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Indian Navy Mulls More Submarine Hunters

The Indian Navy is looking to bolster its fleet of P-8I submarine-killing aircraft, the nation’s naval chief said in a recent interview.

The Indian Navy purchased eight P-8 Poseidon-variant jets from Boeing in 2009 following the November 26, 2008 terrorist attack in Mumbai. Since the attackers arrived by boat, the attack was thought to have exposed a vulnerability in India's maritime security apparatus.

"As a professional military force, we constantly evaluate the maritime security environment in our areas of interest," Naval Chief Sunil Lanba recently told India Strategic.

In this photograph taken on July 10, 2008 an Indian soldier stands guard at the ancient Nathu La border crossing between India and China - Sputnik International
Indian Army Chief: 'We Have to Be Prepared' Amid Chinese 'Pressure'

According to Lanba's predecessors, the Indian Navy may need as many as 18 more P-8Is to round out the fleet at 30. Lanba stated that while naval aviation surveillance was a top priority for the military, he was not allowed to divulge how many P-8I aircraft the navy wants to procure.

"We lay a lot of stress on maritime domain awareness," he said, underscoring the plane's surveillance and reconnaissance capabilities.

New Delhi ordered another four P-8I aircraft in 2016. The P-8Is stay deadly with a weapons bay that includes Harpoon anti-ship missiles, depth charges, Mk-54 torpedoes and rockets, Business Insider notes. The Indian Defense Ministry has emphasized that the P-8I — "I" standing for India — is "capable of thrusting a punitive response and maintaining a watch over India's immediate and extended areas of interest."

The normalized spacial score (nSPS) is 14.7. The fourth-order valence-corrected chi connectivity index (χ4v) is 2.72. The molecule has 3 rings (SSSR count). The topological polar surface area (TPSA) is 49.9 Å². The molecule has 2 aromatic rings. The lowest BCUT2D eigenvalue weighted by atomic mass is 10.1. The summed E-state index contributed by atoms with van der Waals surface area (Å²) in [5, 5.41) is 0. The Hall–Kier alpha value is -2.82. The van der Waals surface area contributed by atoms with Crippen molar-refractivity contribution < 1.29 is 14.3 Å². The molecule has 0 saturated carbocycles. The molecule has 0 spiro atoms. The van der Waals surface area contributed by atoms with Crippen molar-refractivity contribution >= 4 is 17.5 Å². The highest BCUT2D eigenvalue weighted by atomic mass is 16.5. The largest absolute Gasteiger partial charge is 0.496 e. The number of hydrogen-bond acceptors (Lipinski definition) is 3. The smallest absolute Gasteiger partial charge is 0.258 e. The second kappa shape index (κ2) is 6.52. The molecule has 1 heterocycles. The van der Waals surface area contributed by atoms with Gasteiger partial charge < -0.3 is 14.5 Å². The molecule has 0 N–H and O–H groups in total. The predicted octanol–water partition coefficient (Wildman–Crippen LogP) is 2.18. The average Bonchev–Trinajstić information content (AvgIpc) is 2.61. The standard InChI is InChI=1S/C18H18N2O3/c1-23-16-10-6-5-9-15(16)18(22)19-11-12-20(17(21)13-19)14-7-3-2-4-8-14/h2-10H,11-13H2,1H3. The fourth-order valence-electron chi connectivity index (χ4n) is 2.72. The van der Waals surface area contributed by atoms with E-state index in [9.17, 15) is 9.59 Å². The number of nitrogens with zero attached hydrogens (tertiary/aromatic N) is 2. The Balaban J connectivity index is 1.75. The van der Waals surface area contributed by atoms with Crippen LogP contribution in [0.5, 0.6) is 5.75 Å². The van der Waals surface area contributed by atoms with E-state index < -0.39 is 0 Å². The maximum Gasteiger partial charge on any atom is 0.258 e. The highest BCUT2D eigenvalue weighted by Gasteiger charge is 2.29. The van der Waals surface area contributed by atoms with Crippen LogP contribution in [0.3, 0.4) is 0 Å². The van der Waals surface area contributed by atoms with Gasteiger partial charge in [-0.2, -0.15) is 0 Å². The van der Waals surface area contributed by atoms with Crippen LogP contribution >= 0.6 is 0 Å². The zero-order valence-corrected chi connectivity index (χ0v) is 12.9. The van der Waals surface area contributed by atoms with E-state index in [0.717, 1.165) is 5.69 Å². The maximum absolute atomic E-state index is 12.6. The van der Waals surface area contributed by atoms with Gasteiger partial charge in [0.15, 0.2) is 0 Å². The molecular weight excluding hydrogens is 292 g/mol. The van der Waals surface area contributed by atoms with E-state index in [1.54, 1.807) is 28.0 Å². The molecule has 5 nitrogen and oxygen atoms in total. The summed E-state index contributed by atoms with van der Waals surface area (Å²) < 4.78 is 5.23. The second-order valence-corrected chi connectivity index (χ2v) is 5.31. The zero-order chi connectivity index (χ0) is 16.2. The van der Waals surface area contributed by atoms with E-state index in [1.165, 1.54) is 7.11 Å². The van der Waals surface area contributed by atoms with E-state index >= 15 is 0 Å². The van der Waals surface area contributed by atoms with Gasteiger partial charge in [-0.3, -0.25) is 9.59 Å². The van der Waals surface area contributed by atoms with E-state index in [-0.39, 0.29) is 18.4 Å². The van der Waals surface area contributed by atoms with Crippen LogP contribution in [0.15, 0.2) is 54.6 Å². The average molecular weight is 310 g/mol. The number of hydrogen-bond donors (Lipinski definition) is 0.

For its part, Boeing has stated on its corporate site that they believe "there is long-term potential for additional aircraft sales." Each P-8I is built at Boeing's production facility in Renton, Washington.

Chinese dredging vessels in the waters around Mischief Reef in the disputed Spratly Islands in the South China Sea, photographed by a USN surveillance aircraft in 2015 - Sputnik International
Chinese Navy Expands Submarine Detection Testing in the South China Sea

In 2016, Indian officials agreed to open military bases to the US in exchange for access to more developed weapons technology to monitor China's increasing underwater presence in the Indian Ocean. In May 2016, Indian officials said People's Liberation Army-Navy submarines were being spotted four times every three months on average, or about 16 times per year.

In late October 2017, the Indian Navy and Japanese Maritime Self-Defense Force carried out joint anti-submarine warfare drills off India's western coast in the Arabian Sea.

Australia may also wind up chipping in on the effort to keep tabs on Chinese sub activity, too, as China's overseas presence has grown to include Sri Lanka's Hambantota port, Gwadar Port in Pakistan, and a naval base in Djibouti on the Horn of Africa.

"We are likely to ultimately see a division of responsibilities in the Indian ocean between [India, Australia and the US], and with the potential to share facilities," according to David Brewster, an expert at the Australian National University.

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